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Crit Rev Biochem Mol Biol. 2008 May-Jun;43(3):189-219. doi: 10.1080/10409230802058320 .

Structures and mechanisms of viral membrane fusion proteins: multiple variations on a common theme.

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Department of Cell Biology, University of Virginia, Charlottesville, Virginia 22908-0732, USA.

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  • Crit Rev Biochem Mol Biol. 2008 Jul-Aug;43(4):287-8.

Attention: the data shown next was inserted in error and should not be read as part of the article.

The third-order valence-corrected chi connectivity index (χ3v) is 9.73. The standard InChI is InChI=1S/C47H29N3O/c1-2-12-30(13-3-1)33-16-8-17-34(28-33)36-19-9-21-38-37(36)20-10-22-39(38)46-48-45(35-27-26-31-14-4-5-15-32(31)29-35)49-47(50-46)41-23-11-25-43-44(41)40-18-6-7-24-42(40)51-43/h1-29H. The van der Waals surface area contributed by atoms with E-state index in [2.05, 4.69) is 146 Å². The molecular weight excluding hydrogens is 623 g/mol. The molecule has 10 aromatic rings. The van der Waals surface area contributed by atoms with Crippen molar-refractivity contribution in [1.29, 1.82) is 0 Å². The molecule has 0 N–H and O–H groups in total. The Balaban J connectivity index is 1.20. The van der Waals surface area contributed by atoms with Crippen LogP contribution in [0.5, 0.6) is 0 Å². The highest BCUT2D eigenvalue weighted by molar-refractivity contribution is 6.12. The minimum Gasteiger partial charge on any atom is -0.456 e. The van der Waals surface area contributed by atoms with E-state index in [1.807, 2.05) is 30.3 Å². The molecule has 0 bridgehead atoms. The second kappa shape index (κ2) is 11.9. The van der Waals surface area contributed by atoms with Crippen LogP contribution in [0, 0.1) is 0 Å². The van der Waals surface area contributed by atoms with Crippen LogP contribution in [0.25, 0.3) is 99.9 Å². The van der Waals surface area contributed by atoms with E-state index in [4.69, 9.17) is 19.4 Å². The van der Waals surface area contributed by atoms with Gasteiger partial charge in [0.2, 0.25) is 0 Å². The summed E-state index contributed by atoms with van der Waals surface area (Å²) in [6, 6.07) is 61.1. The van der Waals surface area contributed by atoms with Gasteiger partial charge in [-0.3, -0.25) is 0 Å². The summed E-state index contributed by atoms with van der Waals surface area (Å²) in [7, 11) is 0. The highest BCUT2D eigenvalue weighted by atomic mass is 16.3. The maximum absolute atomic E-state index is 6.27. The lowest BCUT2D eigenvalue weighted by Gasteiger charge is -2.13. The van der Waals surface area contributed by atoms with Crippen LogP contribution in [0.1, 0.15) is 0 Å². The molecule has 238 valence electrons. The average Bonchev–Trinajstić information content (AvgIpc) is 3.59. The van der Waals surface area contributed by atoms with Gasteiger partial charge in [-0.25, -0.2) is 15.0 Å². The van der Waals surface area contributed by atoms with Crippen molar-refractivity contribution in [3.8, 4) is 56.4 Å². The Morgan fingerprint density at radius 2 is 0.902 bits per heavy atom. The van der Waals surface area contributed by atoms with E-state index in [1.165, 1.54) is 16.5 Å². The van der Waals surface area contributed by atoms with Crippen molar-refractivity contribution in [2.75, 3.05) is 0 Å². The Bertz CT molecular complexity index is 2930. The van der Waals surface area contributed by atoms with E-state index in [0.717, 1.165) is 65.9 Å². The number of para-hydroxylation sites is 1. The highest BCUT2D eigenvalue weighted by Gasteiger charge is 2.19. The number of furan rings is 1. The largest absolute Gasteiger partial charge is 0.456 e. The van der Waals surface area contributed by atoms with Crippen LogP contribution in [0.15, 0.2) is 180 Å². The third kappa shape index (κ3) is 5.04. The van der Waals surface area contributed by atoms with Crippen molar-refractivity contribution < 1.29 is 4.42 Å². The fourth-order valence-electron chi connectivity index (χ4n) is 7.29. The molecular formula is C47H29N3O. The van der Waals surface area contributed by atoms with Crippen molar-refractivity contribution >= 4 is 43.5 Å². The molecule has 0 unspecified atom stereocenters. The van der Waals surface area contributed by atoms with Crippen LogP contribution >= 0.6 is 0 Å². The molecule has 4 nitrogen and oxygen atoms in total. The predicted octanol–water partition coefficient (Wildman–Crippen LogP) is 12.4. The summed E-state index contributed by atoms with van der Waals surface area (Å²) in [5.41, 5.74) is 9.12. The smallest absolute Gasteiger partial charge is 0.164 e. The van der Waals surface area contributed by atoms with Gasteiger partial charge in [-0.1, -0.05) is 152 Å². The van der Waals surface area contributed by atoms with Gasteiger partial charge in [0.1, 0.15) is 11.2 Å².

Recent work has identified three distinct classes of viral membrane fusion proteins based on structural criteria. In addition, there are at least four distinct mechanisms by which viral fusion proteins can be triggered to undergo fusion-inducing conformational changes. Viral fusion proteins also contain different types of fusion peptides and vary in their reliance on accessory proteins. These differing features combine to yield a rich diversity of fusion proteins. Yet despite this staggering diversity, all characterized viral fusion proteins convert from a fusion-competent state (dimers or trimers, depending on the class) to a membrane-embedded homotrimeric prehairpin, and then to a trimer-of-hairpins that brings the fusion peptide, attached to the target membrane, and the transmembrane domain, attached to the viral membrane, into close proximity thereby facilitating the union of viral and target membranes. During these conformational conversions, the fusion proteins induce membranes to progress through stages of close apposition, hemifusion, and then the formation of small, and finally large, fusion pores. Clearly, highly divergent proteins have converged on the same overall strategy to mediate fusion, an essential step in the life cycle of every enveloped virus.

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